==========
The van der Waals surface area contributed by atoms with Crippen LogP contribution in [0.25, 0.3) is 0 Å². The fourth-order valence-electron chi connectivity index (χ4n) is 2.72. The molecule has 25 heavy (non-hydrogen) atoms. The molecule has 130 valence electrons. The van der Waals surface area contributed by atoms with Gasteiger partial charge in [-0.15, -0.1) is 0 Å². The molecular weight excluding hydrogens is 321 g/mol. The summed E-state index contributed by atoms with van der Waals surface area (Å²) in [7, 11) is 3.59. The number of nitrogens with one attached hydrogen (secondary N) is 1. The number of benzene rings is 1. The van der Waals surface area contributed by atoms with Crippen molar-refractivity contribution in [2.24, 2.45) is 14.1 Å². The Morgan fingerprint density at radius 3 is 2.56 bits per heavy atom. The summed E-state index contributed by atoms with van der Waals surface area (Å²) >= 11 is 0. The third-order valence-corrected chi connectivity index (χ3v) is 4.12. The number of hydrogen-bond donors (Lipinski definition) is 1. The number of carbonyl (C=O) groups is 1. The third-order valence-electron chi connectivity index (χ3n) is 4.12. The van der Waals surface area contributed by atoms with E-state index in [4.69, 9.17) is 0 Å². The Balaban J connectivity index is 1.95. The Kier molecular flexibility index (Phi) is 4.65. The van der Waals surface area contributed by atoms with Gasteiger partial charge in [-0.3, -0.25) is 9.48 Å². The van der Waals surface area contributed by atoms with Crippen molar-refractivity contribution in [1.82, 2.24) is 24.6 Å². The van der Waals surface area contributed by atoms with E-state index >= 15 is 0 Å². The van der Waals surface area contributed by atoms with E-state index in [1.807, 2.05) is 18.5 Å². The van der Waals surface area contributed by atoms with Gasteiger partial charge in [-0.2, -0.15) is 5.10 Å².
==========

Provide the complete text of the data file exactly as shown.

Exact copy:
The van der Waals surface area contributed by atoms with Crippen LogP contribution in [0.25, 0.3) is 0 Å². The fourth-order valence-electron chi connectivity index (χ4n) is 2.72. The molecule has 25 heavy (non-hydrogen) atoms. The molecule has 130 valence electrons. The van der Waals surface area contributed by atoms with Gasteiger partial charge in [-0.15, -0.1) is 0 Å². The molecular weight excluding hydrogens is 321 g/mol. The summed E-state index contributed by atoms with van der Waals surface area (Å²) in [7, 11) is 3.59. The number of nitrogens with one attached hydrogen (secondary N) is 1. The number of benzene rings is 1. The van der Waals surface area contributed by atoms with Crippen molar-refractivity contribution in [2.24, 2.45) is 14.1 Å². The Morgan fingerprint density at radius 3 is 2.56 bits per heavy atom. The summed E-state index contributed by atoms with van der Waals surface area (Å²) >= 11 is 0. The third-order valence-corrected chi connectivity index (χ3v) is 4.12. The number of hydrogen-bond donors (Lipinski definition) is 1. The number of carbonyl (C=O) groups is 1. The third-order valence-electron chi connectivity index (χ3n) is 4.12. The van der Waals surface area contributed by atoms with E-state index in [4.69, 9.17) is 0 Å². The Balaban J connectivity index is 1.95. The Kier molecular flexibility index (Phi) is 4.65. The van der Waals surface area contributed by atoms with Gasteiger partial charge in [-0.3, -0.25) is 9.48 Å². The van der Waals surface area contributed by atoms with Crippen molar-refractivity contribution in [1.82, 2.24) is 24.6 Å². The van der Waals surface area contributed by atoms with E-state index >= 15 is 0 Å². The van der Waals surface area contributed by atoms with E-state index in [1.807, 2.05) is 18.5 Å². The van der Waals surface area contributed by atoms with Gasteiger partial charge in [-0.2, -0.15) is 5.10 Å².